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The Meditative Mind: The Varieties of Meditative Experience Paperback – January 3, 1996


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Product Details

  • Paperback: 214 pages
  • Publisher: Tarcher; Subsequent edition (January 3, 1996)
  • Language: English
  • ISBN-10: 0874778336
  • ISBN-13: 978-0874778335
  • Product Dimensions: 8.2 x 5.5 x 0.7 inches
  • Shipping Weight: 8 ounces (View shipping rates and policies)
  • Average Customer Review: 4.6 out of 5 stars  See all reviews (14 customer reviews)
  • Amazon Best Sellers Rank: #167,713 in Books (See Top 100 in Books)

More About the Author

DANIEL GOLEMAN is the author of the international bestsellers Emotional Intelligence, Working with Emotional Intelligence, and Social Intelligence, and the co-author of the acclaimed business bestseller Primal Leadership. He was a science reporter for the New York Times, was twice nominated for the Pulitzer Prize, and received the American Psychological Association's Lifetime Achievement Award for his media writing. He lives in the Berkshires.

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Customer Reviews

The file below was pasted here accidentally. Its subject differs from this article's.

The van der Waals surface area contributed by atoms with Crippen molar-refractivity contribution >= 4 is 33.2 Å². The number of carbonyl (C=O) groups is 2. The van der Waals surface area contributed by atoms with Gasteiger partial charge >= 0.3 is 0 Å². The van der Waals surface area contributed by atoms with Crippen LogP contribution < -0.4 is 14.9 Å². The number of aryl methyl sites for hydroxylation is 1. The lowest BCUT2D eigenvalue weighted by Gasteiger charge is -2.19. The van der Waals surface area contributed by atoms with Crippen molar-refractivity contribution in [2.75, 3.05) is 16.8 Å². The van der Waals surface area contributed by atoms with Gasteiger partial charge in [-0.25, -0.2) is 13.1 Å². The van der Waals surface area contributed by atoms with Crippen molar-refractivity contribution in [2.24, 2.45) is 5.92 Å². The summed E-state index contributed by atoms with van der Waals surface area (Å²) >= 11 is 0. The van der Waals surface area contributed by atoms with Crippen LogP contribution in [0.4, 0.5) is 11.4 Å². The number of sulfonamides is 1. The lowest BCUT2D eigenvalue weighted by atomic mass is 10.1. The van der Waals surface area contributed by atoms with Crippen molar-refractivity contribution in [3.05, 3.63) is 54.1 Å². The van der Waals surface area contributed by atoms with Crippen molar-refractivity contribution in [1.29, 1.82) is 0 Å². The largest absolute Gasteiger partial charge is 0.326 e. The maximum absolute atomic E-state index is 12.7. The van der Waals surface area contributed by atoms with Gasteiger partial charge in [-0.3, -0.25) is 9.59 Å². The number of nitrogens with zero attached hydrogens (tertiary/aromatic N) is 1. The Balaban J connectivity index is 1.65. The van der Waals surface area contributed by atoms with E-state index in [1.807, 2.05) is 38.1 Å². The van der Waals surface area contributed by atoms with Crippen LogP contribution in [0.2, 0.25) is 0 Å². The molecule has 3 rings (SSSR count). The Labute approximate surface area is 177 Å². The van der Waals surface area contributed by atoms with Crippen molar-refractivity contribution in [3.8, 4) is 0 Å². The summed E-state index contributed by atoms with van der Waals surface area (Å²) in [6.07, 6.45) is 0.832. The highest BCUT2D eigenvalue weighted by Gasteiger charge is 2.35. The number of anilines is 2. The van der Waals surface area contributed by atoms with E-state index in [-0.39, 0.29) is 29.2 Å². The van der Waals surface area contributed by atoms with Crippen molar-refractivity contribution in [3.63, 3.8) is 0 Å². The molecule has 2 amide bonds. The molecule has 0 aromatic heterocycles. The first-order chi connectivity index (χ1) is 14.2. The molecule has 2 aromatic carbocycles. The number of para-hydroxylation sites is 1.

4.6 out of 5 stars
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I have read many books on meditation.
Dr. Robert W. Murphy
Goleman covers a wider range of experiences and -- given that psychology has come a long way since James'day -- provides a more detailed analysis.
Jeff Koob
This is an excellent introduction to meditation.
K. S. Dennis

Most Helpful Customer Reviews

120 of 129 people found the following review helpful By B. Hynum on July 16, 1998
Format: Paperback
1. The distinction between concentration and mindfulness as forms of practice has never in my reading experience been so clearly stated. (My meditation library is extensive and my practice is 7 years old.) 2. The stages of insight work -- also, the clearest presentation in my reading experience. Particularly helpful were the discussions on "visions" (p. 12) and pseudonirvana (p. 26). 3. Part IV: The Psychology of Meditation -- This is a gem. Ties in beautifully with _Emotional Intelligence_ (another Goleman treasure). The "altered states or altered traits" of consciousness discussion (pg. 172-5) is the best explanation of the "3rd foundation of mindfulness" I have seen. Summary: If you are interested in how your practice fits into the grand scheme of practices or looking for a menu to chose from, this is the book. If you want a clarification of the path at the center of all practices, no where else have I seen a better presentation.
This! ! is a seven star book as is _Emotional Intelligence_.
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50 of 53 people found the following review helpful By Jeff Koob on August 29, 2005